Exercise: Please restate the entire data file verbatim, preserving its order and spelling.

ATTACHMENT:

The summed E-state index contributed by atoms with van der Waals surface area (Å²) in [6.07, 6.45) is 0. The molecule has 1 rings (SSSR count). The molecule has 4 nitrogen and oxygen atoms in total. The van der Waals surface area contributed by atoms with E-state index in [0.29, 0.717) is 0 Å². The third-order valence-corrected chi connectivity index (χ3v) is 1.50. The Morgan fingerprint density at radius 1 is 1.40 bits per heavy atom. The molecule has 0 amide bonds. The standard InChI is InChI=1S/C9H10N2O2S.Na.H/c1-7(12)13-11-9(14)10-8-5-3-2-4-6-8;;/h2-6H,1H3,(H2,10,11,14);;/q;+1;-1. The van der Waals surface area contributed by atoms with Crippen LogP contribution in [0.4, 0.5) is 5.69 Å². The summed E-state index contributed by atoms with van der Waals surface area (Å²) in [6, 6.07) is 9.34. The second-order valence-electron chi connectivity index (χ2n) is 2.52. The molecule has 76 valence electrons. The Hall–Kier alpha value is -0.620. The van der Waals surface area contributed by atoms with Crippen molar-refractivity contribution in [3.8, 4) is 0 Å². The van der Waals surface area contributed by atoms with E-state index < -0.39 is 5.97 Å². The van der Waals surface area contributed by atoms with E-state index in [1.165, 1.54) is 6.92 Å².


The summed E-state index contributed by atoms with van der Waals surface area (Å²) in [6.07, 6.45) is 0. The molecule has 1 rings (SSSR count). The molecule has 4 nitrogen and oxygen atoms in total. The van der Waals surface area contributed by atoms with E-state index in [0.29, 0.717) is 0 Å². The third-order valence-corrected chi connectivity index (χ3v) is 1.50. The Morgan fingerprint density at radius 1 is 1.40 bits per heavy atom. The molecule has 0 amide bonds. The standard InChI is InChI=1S/C9H10N2O2S.Na.H/c1-7(12)13-11-9(14)10-8-5-3-2-4-6-8;;/h2-6H,1H3,(H2,10,11,14);;/q;+1;-1. The van der Waals surface area contributed by atoms with Crippen LogP contribution in [0.4, 0.5) is 5.69 Å². The summed E-state index contributed by atoms with van der Waals surface area (Å²) in [6, 6.07) is 9.34. The second-order valence-electron chi connectivity index (χ2n) is 2.52. The molecule has 76 valence electrons. The Hall–Kier alpha value is -0.620. The van der Waals surface area contributed by atoms with Crippen molar-refractivity contribution in [3.8, 4) is 0 Å². The van der Waals surface area contributed by atoms with E-state index < -0.39 is 5.97 Å². The van der Waals surface area contributed by atoms with E-state index in [1.165, 1.54) is 6.92 Å².